Friday, January 30, 2009

Exploring Southern Mythology, Part 1

Alli sent me this article some time ago about how race and class play in Southern politics historically. Winding and complicated history? You don’t know the half of it.

But this post here is mainly a blurb, linking to and quoting from this post, which is a response to a Salon article - Third Reconstruction - that I’ve been meaning to discuss. This last part claims that the Civil War is ongoing, and will require a ‘Third Reconstruction’ to get out of.

The whole subject matter coincides with the End of Whiteness article from the Atlantic and the Liberadio posts that went back and forth with DADvocate.

What does it really mean? Now that the election is over and Obama is the winner, there is some need among certain pundits of the left to engage in victory lapping against the caricatures of the South that have, to date, been the oversimplified representations of the complex politics of a region that has dominated the national scene since, well, Independence. In response, students of history and the South are compelled to defend their region by pointing out the rather silly oversimplifications of others.

Let’s look at the first two posts. Alli wanted to hear my thoughts, here we go.

The main post in this thread is from the Democratic Strategist, and is a brilliant defense of realism and history in the face of oversimplification and mythology. You have to look at the details if you want to understand the South, and doing so is a long, hard road even for Southerners to come to terms with. Mythology tells us that Andrew Young couldn’t possibly be less economically progressive than Zell Miller, but history tells us something different, and even that is an oversimplification.

After reading that article, Yglesias makes note of this like ships passing in the night. He seems more excited to point out that some Southern Red Socialists were enamored with the romanticism of the Lost Cause than actually getting down to the meaning. The quote he should have highlighted is:

In general, the idea that the South--or the White South, at least--was a monolith that transferred its unitary allegiance from Democrats to Republicans after 1964 while maintaining the same reactionary economic and racial views and the same "elite" leadership just doesn't bear up under much scrutiny.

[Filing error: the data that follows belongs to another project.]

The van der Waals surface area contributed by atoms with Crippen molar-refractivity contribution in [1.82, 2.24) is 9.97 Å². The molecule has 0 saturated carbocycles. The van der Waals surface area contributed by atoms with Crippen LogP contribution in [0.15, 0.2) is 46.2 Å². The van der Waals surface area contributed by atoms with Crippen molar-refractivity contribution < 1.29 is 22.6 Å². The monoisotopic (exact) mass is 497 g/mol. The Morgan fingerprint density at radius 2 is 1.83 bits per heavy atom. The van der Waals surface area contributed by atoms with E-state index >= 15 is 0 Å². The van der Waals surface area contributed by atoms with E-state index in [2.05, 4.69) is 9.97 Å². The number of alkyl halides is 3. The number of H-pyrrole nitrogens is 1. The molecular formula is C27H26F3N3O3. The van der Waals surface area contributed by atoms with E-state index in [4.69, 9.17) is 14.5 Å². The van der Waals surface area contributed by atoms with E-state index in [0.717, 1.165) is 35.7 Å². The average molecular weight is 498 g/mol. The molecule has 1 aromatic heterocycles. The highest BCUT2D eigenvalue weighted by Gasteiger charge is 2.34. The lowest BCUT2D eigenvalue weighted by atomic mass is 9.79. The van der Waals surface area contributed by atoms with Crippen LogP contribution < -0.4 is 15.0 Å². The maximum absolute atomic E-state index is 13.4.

And yet, he falls into the same trap, saying the South is more like that today than it was in the past. My opinion and my response, as a Southerner who has only left my native soil on 3 occasions, is that there are far more dynamics at play today; and these dynamics are more complex than it was even back then. We only appear monolithic and simple to folks from the outside looking in.



DADvocate said...

The idiotic thing about the 1964 reference is that nearly all (maybe all but I'm too lazy to check), Southern Democratic Senators and Congressmen voted against the Civil Rights Act. Al Gore Sr. voted against it.

Many of these continued to serve until Republicans rode a huge wave during Richard Nixon's re-election in 1972. Nixon successfully demonized Democrats and race had little to do with this.

While race is truly a huge factor in Southern politics, I believe it is over emphasized today.

Race to the bottom economics? I know a lot of people who work for Toyota in Kentucky and a few for Nissan in Tennessee. They live quite well. Probably better than the UAW members in Detroit because of the lower cost of living in TN and KY. And a hell of a lot better than they would have with pre-Toyota/Nissan jobs.

Dambala said...

great post

Leigh C. said...

On 3 occasions? Really? You've only been outta the south three times??? Damn!

sophmom said...

I'm wit Leigh. I wanna know the 3 times. :)

Come to think of it, I'm with Dambala too (almost always). Great post.


Cousin Pat from Georgia said...

DADv: Some left-wing op-ed writers who dabble in political science have to point to a date when the GOP's "Southern Strategy" started working. They usually choose 1964. So strange, then, that Georgia didn't have a Republican governor until Sonny Perdue was inaugurated in 2003.

Dambala: Thanks.

Leigh: Why is that so hard to believe? You've met me, for cryin' out loud. Don't I act too naive and provincial to be well traveled?

Soph: One road trip to Colorado. One road trip to the West Coast (LA - San Francisco). One road trip to Bay City, Michigan. And if you really want to break it down, I haven't been out of the deep South (S. Carolina, Georgia, Florida, Alabama, Mississippi, Louisiana) more than 4 times. the 4th being a trip to Washington, D.C. when I was little.

I don't get out much, is what I'm sayin'.

mominem said...

Many progressive Democrats are running from their own parties roots opposing the Civil War and supporting segregation at least into the middle of the twentieth century.

At least one historian has called the Ku Klux Klan the armed auxiliary of the Democratic Party. Somewhat similar to the relationship of the Sein Fein and the IRA.

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